I am fastidious about email and spend probably more time than I should ensuring everything is filed into appropriate folders (or deleted if I’m never going to look at it again). When you’re getting hundreds of emails a day, deleting and moving needs to be an operation that consumes near zero time, otherwise you’re suddenly spending way more time “doing email” than you should be. As a result, these freezes were massively irritating and caused no end of problems.

I reinstalled Thunderbird, which seemed to fix it temporarily – but before I knew it was happening again. I tried rebuilding and compacting folders – all for naught. I tried searching the Thunderbird Bugzilla looking for similar reports, but I couldn’t see anyone else having the problem.

I put up with this for a while trying various things, but eventually gave up and fired up the incredibly handy FileMon utility from the SysInternals guys to see if anything obvious was happening on the disk side of things that would account for this freeze.

Immediate pay dirt; this chunk of output in FileMon is shows the main part of what happened when I tried to move an email into a subfolder of the Inbox:

You can see there the operation started at 4:11:37pm and then the next activity was at 4:11:39pm – two seconds was roughly how long I was seeing Thunderbird freeze for.

Next step was looking at what MsMpEng.exe was – Microsoft Security Essentials. Turns out MSE was installed on my PC as part of a general system policy update at around the same time I upgraded to Thunderbird v11.0.

I tried changing the settings to see if that was indeed the cause – in MSE you just look for the Settings tab, select Real-time protection, and uncheck the ‘Turn on real-time protection’ box. Immediately Thunderbird started behaving normally with no more freezes.

Fortunately there’s an ‘Excluded processes’ option in Microsoft Security Essentials so you can add Thunderbird.exe to the list of processes to skip. This completely fixed the problem for me and now I’m back to moving and deleting emails fast as ever.

Location-based Advertising Goes Wrong; Clues about Dodgy Advertising

If you’re an astute observer, you might have noticed some elements – for example, advertising or some other content – on overseas web sites sometimes have some element on them that refers to the city in which you’re living in.

It might seem like an astonishing coincidence that an article on the Toronto Times or the South Xihuan Observer just happens to have something like this on their website at the exact same time you just happened to click through from Google… but it isn’t. It is the result of location-based advertising – detecting some information about you from your web browser and figuring out where you are. Usually this is done by your IP address and it is a simple look-up in some database that maintains a list of how geographical locations map to certain IP ranges (colloquially referred to as “GeoIP”).

This is not an exact science, and as this screengrab from msnbc.com shows, sometimes things can go wrong:

This is probably just a simple programming error – the “REGION” tag should have been replaced with my actual region.

This is mostly a fascinatingly boring example of a web site bug.

The only interesting thing is that it clearly highlights that the module with that error is engaging in deception to try to trick you into clicking on it. Clearly, this is not a “new trick in your region” – it is some bullshit generic factoid, presumably about car insurance, that they’re trying to bait you into clicking by implying that it is related to where you live.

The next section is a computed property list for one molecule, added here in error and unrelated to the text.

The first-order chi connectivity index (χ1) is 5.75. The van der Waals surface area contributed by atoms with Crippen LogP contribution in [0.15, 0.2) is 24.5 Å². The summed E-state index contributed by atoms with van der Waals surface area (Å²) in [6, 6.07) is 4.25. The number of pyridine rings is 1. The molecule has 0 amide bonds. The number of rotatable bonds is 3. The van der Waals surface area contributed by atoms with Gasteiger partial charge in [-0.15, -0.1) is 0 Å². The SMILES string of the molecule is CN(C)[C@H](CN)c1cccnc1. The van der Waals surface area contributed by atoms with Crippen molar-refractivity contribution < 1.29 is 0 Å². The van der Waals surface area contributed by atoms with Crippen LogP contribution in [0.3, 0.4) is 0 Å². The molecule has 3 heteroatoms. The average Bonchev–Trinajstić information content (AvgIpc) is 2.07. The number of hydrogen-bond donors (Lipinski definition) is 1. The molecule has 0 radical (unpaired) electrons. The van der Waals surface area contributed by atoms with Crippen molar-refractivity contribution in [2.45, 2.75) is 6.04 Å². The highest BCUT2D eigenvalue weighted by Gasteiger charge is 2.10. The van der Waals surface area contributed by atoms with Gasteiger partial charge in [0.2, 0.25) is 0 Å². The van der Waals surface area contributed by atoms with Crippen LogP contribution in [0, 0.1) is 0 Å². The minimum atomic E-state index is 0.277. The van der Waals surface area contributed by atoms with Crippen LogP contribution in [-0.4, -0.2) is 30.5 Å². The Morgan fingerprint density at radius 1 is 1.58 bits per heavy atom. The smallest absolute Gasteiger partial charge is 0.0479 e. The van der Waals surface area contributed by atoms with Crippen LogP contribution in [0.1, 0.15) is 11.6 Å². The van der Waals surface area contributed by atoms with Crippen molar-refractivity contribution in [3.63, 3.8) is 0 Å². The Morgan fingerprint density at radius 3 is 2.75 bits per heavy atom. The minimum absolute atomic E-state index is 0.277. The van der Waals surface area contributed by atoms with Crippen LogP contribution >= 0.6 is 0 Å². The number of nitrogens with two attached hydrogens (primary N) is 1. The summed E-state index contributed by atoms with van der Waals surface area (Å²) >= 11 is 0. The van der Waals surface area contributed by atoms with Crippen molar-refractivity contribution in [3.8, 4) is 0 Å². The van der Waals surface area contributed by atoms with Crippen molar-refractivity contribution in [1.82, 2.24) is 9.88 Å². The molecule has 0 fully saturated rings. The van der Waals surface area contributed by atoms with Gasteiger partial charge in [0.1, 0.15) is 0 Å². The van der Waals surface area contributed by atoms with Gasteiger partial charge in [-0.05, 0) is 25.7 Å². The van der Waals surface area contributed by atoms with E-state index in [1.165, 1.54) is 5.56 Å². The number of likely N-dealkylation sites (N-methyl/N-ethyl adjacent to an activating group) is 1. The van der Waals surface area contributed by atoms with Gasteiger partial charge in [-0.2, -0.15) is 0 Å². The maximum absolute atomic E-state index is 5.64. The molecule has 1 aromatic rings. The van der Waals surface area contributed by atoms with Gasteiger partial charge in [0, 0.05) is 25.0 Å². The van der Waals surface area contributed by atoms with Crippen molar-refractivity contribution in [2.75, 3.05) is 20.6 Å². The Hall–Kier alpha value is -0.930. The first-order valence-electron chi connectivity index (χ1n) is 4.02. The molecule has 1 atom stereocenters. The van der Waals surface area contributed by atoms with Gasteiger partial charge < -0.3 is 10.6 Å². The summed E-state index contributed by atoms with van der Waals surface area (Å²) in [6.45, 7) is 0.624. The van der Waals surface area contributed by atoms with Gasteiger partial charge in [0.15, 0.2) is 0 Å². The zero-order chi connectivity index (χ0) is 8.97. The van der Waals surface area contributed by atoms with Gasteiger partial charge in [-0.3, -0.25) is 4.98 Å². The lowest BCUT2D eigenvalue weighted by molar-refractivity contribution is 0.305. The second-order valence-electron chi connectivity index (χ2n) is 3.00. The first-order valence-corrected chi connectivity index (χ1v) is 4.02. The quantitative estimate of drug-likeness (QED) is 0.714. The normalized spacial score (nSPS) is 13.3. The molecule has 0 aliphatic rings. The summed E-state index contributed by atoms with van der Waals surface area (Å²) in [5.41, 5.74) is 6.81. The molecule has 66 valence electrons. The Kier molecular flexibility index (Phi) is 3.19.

There are, of course, other location-based clues in this (rather poor) ad – it has what is pretty clearly a US police department patrol car, and the text of the ad refers to “miles per day” – so hopefully even the casual Australian Internet user would start hearing alarm bells.

While it almost certainly isn’t a scam and probably poses no real “danger”, it’s important for people to be alert for little tricks like this that attempt to change your behaviour by appealing to you by “hitting you at home”, so to speak.

Sogou Search Engine Spider Smashing Websites

Was keeping an eye on our CPU usage on a newly provisioned VPS on which a part of AusGamers was recently transferred to and noticed a big, unusual spike in CPU usage:

Correlating this with another graph indicated it was something hitting our news or forum pages pretty hard, so I nabbed the Apache logs and quickly determined what it was – the “Sogou web spider”, hitting our front page twice a second, over and over again:

199.119.201.102 – – [13/Sep/2011:10:52:16 +1000] “GET / HTTP/1.0” 301 233 “http://www.ausgamers.com” “Sogou web spider/4.0(+h
ttp://www.sogou.com/docs/help/webmasters.htm#07)”
199.119.201.102 – – [13/Sep/2011:10:52:16 +1000] “GET / HTTP/1.0” 301 233 “http://www.ausgamers.com” “Sogou web spider/4.0(+http://www.sogou.com/docs/help/webmasters.htm#07)”
199.119.201.102 – – [13/Sep/2011:10:52:17 +1000] “GET / HTTP/1.0” 301 233 “http://www.ausgamers.com” “Sogou web spider/4.0(+http://www.sogou.com/docs/help/webmasters.htm#07)”
199.119.201.102 – – [13/Sep/2011:10:52:17 +1000] “GET / HTTP/1.0” 301 233 “http://www.ausgamers.com” “Sogou web spider/4.0(+http://www.sogou.com/docs/help/webmasters.htm#07)”
199.119.201.102 – – [13/Sep/2011:10:52:17 +1000] “GET / HTTP/1.0” 301 233 “http://www.ausgamers.com” “Sogou web spider/4.0(+http://www.sogou.com/docs/help/webmasters.htm#07)”
199.119.201.102 – – [13/Sep/2011:10:52:18 +1000] “GET / HTTP/1.0” 301 233 “http://www.ausgamers.com” “Sogou web spider/4.0(+http://www.sogou.com/docs/help/webmasters.htm#07)”

… and so on, for a total of 18,763 requests Eventually it moved on to our different pages, but I stopped counting.

The URL in our logs directs you to a Chinese language FAQ, which when run through the awesome translate feature in Chrome directs you to a form for which you can submit a complaint about “crawling too fast”. I did that (in English) and will be fascinated to see if I get a response.

In the meantime, we just blocked the IP address.